Four people-smugglers have been jailed for 78 years for the killings of 39 Vietnamese migrants who suffocated in an airtight lorry trailer that became a 40C "tomb".Ri
ngleaders Gheorghe Nica, 43, and Ronan Hughes, 41, and drivers Maurice Robinson, 26, and Eamonn Harrison, 24, were sentenced along with three other gang members on Friday.
Nica was given 27 years, Hughes was handed 20 years in prison, Harrison was sentenced to 18 years, and Robinson was jailed for 13 years and four months - all for 39 counts of manslaughter and a people-smuggling conspiracy.
Three others were jailed for a total of 14 years for lesser offences.
Mr Justice Sweeney told the defendants jailed for manslaughter they would serve two-thirds of the term in custody, instead of the usual half.
It comes 15 months after the bodies of 28 men, eight women and three children were found "closely packed" inside the sealed HGV container as steam poured from its doors in Grays, Essex.
During their harrowing final moments, some of the trapped migrants used a pole try to break out while others used their phones to send heartbreaking goodbye messages to their families as they ran out of air before reaching Britain.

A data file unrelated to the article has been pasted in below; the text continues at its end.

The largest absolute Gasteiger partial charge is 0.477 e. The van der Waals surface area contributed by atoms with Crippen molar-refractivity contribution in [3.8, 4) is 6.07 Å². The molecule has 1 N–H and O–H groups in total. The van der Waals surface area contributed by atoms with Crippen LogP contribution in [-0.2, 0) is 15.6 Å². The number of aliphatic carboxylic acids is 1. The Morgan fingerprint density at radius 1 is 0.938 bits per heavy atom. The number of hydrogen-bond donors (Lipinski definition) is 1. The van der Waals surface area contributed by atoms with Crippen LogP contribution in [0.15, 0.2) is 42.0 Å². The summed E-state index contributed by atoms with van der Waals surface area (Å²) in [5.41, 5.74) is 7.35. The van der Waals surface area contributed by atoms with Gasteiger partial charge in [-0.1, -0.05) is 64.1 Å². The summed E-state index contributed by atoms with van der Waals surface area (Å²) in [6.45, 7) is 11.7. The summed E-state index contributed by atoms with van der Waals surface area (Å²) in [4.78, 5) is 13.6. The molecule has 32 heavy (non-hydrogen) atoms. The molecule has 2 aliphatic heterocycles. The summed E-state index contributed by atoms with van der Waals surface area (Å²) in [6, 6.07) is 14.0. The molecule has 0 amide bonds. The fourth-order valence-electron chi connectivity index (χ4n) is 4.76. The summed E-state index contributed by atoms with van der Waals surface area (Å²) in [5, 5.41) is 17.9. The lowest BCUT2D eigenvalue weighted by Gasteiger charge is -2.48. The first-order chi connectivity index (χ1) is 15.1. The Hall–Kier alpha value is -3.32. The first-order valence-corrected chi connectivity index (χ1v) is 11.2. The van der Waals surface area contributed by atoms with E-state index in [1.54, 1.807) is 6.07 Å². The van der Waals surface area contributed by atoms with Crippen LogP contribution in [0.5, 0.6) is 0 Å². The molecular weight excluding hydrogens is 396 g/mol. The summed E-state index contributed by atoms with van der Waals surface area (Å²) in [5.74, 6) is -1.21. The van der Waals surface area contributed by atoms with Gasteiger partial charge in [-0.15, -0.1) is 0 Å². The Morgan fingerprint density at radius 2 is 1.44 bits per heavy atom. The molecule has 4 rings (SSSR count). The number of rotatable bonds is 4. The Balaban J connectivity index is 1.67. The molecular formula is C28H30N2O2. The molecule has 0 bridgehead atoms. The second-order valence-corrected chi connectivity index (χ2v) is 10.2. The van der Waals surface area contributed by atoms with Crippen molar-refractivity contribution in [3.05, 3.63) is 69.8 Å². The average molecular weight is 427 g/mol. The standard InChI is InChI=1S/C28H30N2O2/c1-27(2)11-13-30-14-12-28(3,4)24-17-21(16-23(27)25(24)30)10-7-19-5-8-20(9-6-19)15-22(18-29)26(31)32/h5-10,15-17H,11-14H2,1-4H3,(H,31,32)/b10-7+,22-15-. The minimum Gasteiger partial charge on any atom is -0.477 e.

A husband and wife, survived by two children aged six and four, were found dead holding hands and huddled together.
In his sentencing remarks at the Old Bailey in London, Mr Justice Sweeney said: “I have no doubt that, as asserted by the prosecution, the conspiracy was a sophisticated, long running and profitable one to smuggle mainly Vietnamese migrants across the channel.”
He said the migrants were transported in an airtight container with no means for escape and died an “excruciating death” as carbon dioxide levels soared and the temperature hit 40C while the container was at sea.
Mr Justice Sweeney said: “There were desperate attempts to contact the outside world by phone and to break through the roof of the container.